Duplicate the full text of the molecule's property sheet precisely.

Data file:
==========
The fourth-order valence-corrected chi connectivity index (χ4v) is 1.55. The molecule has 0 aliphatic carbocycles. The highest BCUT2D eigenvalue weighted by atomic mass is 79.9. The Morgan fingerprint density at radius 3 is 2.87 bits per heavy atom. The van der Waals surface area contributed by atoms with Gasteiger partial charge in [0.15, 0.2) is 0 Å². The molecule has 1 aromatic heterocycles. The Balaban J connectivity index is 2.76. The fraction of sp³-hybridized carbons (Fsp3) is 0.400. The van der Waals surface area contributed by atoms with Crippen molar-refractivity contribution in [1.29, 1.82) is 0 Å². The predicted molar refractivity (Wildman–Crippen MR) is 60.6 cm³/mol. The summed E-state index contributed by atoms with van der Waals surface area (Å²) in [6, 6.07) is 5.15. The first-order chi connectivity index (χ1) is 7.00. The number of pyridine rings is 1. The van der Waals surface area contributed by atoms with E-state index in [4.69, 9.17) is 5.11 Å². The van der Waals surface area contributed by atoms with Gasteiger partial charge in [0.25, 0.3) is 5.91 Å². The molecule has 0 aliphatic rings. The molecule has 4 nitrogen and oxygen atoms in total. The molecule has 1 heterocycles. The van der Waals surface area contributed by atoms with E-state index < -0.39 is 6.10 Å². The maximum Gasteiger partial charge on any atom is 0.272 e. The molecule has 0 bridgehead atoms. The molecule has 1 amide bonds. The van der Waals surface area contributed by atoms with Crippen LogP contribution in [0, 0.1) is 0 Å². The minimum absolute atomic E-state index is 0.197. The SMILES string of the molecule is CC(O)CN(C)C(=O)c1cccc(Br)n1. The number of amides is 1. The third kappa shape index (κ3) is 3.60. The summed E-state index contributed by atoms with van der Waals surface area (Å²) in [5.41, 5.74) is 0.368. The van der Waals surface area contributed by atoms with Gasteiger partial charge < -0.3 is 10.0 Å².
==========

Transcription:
The fourth-order valence-corrected chi connectivity index (χ4v) is 1.55. The molecule has 0 aliphatic carbocycles. The highest BCUT2D eigenvalue weighted by atomic mass is 79.9. The Morgan fingerprint density at radius 3 is 2.87 bits per heavy atom. The van der Waals surface area contributed by atoms with Gasteiger partial charge in [0.15, 0.2) is 0 Å². The molecule has 1 aromatic heterocycles. The Balaban J connectivity index is 2.76. The fraction of sp³-hybridized carbons (Fsp3) is 0.400. The van der Waals surface area contributed by atoms with Crippen molar-refractivity contribution in [1.29, 1.82) is 0 Å². The predicted molar refractivity (Wildman–Crippen MR) is 60.6 cm³/mol. The summed E-state index contributed by atoms with van der Waals surface area (Å²) in [6, 6.07) is 5.15. The first-order chi connectivity index (χ1) is 7.00. The number of pyridine rings is 1. The van der Waals surface area contributed by atoms with E-state index in [4.69, 9.17) is 5.11 Å². The van der Waals surface area contributed by atoms with Gasteiger partial charge in [0.25, 0.3) is 5.91 Å². The molecule has 0 aliphatic rings. The molecule has 4 nitrogen and oxygen atoms in total. The molecule has 1 heterocycles. The van der Waals surface area contributed by atoms with E-state index < -0.39 is 6.10 Å². The maximum Gasteiger partial charge on any atom is 0.272 e. The molecule has 0 bridgehead atoms. The molecule has 1 amide bonds. The van der Waals surface area contributed by atoms with Crippen LogP contribution in [0, 0.1) is 0 Å². The minimum absolute atomic E-state index is 0.197. The SMILES string of the molecule is CC(O)CN(C)C(=O)c1cccc(Br)n1. The number of amides is 1. The third kappa shape index (κ3) is 3.60. The summed E-state index contributed by atoms with van der Waals surface area (Å²) in [5.41, 5.74) is 0.368. The van der Waals surface area contributed by atoms with Gasteiger partial charge < -0.3 is 10.0 Å².